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These Ideas Must Die – Ideas That Block Progress4 min read

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thisideamustdieAre you an idea junkie? Me too. is an association of high-level scientists and thinkers that ponder the big questions. One of their activities is their Annual Question, which is posed to their elite members. This has led to a book series, including the upcoming This Idea Must Die: Scientific Theories That Are Blocking Progress.

Surprisingly, many of the ideas that top scientists and cosmologists say should die are the materialist, atheist, anti-intuitive ideas on which modern science has been built. Listening to some of them intereviewed on the latest podcast episode of Freakanomics Radio, I was surprised to hear the discontent with the atheist, materialist view of science. Listen to the whole thing below, but read these quotes:

The idea that I believe is ready to retire is “the Universe….” The Universe we see around us is just one part of a much larger, multifaceted multi-verse….if you’d go far enough out there [beyond what we can see with our telescopes], you’d find pieces of the Universe…where you’d find all possible combinations of what’s allowed by physics playing themselves out because our universe is effectively a giant computer, and everything that could be possibly be computed is being computed….

Once one’s given up this piece of useless baggage that there is only one universe, we really are forced to contemplate the actual physical existence of things beyond what we can just have experimental and observational access to, and it gives us a nice explanation for why the universe is so darned intricate and complicated. ~  Seth Lloyd, professor of quantum mechanical engineering at M.I.T.

Translation: The Universe that we can observe is too complex to have developed by pure chance and physics. Therefore, since there is no God, we must be open to other non-observable ideas like the multi-verse.

The idea that must be retired is the atheism prerequisite, the idea that the only way science can work is if we assume we live in a godless, meaningless universe….[this] makes people assume that reality emerged from the big bang…as if everything that we know and think, everything from civilization to consciousness to meaning are all emergent phenomenon, all a result of matter doing various materialist things.

When I started to realize that much of science’s insistence on atheism was suspect was when I heard these folks talk about the singularity. They have a narrative for how consciousness develops, that information itself was striving for higher states of complexity….and now computers are coming…so information can just migrate from the human consciousness into artificial intelligence, at which point the human species can just fade away.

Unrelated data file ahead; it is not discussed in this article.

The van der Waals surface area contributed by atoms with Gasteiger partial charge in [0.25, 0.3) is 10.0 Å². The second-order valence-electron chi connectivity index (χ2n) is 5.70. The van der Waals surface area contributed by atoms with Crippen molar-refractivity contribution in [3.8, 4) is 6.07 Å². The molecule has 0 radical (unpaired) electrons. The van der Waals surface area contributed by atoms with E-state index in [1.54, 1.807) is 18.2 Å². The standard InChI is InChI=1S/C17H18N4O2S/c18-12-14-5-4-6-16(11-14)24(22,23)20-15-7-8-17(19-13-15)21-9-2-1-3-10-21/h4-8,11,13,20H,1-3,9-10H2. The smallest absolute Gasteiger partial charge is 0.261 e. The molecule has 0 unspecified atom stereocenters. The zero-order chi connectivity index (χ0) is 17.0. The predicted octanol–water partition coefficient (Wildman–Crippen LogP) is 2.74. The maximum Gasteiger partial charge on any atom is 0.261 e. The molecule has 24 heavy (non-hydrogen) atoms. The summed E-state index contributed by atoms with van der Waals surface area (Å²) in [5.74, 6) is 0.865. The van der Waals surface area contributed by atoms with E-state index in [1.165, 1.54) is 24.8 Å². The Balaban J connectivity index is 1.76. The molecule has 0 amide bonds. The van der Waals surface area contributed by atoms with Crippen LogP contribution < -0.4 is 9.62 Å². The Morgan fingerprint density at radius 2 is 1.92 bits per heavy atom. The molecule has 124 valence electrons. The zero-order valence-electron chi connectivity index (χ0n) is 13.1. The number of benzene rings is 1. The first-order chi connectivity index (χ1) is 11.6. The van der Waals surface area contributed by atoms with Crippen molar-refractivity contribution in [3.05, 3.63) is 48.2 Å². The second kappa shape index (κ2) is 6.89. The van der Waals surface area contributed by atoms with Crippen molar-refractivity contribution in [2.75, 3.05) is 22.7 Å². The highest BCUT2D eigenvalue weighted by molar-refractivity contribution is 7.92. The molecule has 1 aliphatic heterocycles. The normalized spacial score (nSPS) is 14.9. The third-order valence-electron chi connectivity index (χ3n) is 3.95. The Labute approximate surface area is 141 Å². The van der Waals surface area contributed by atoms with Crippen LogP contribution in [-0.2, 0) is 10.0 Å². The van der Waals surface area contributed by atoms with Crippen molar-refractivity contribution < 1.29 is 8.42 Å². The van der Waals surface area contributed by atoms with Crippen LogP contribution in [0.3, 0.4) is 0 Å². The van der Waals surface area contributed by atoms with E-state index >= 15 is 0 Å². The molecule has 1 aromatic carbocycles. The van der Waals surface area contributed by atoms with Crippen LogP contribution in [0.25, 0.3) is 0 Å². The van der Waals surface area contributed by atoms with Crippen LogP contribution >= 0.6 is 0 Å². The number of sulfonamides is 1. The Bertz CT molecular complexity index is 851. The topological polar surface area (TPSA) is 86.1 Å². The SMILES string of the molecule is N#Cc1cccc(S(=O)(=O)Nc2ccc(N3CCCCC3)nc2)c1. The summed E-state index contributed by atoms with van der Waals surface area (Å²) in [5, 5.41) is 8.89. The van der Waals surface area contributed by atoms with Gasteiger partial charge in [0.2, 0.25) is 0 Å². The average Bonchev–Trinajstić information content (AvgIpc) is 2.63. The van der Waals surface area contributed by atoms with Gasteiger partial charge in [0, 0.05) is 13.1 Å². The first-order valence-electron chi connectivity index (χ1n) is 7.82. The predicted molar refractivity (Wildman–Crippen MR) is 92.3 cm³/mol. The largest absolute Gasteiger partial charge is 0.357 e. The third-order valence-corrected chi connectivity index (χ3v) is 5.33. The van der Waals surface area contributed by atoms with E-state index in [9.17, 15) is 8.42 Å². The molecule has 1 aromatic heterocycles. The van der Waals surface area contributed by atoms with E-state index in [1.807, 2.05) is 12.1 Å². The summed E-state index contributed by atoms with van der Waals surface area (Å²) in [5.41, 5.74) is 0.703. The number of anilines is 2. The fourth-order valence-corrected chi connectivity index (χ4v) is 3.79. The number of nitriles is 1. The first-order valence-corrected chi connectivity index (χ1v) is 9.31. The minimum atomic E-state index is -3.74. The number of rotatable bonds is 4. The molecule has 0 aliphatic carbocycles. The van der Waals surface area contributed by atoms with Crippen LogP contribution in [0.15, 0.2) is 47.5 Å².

And that’s when I realized that they’ve created their equally mythological story for what’s happening, with a beginning, a middle and an end, which is just as archaic and arbitrary as any of the religious narratives out there, and the irony for me is that it’s the most outspokenly godless of the scientists who fall most tragically in the spell of this story structure.

Scientists, evolutionary biologists seem to need to start the universe from zero in order for their models to make sense. What if we don’t have to make science and our view of reality conform to the basic story structure of beginning, middle, and end. If there was something here before the big bang, then the story science is trying to tell doesn’t really work….

Atheism can’t be a prerequisite for the scientific model, because if you are forcing yourself to strip reality from reality in order to observe it, you are tying your hands behind your back and missing a huge potential part of the picture.

Douglas Rushkoff, author and professor of media studies at Queens College, CUNY.

Translation: Assuming the atheist narrative is limiting to the pursuit of knowledge and truth.

There are more ideas discussed, including the twin ideas that free markets are all good, or all bad (it depends on the virtue of the groups employing them, duh!), that using mice to explore cancer in humans is worthless, and Steve Levitt’s awful suggestion that the value of human life is a bad ethic. Perhaps that’s why he’s not on the Edge team!  Listen to the whole thing (below), it’s pretty good.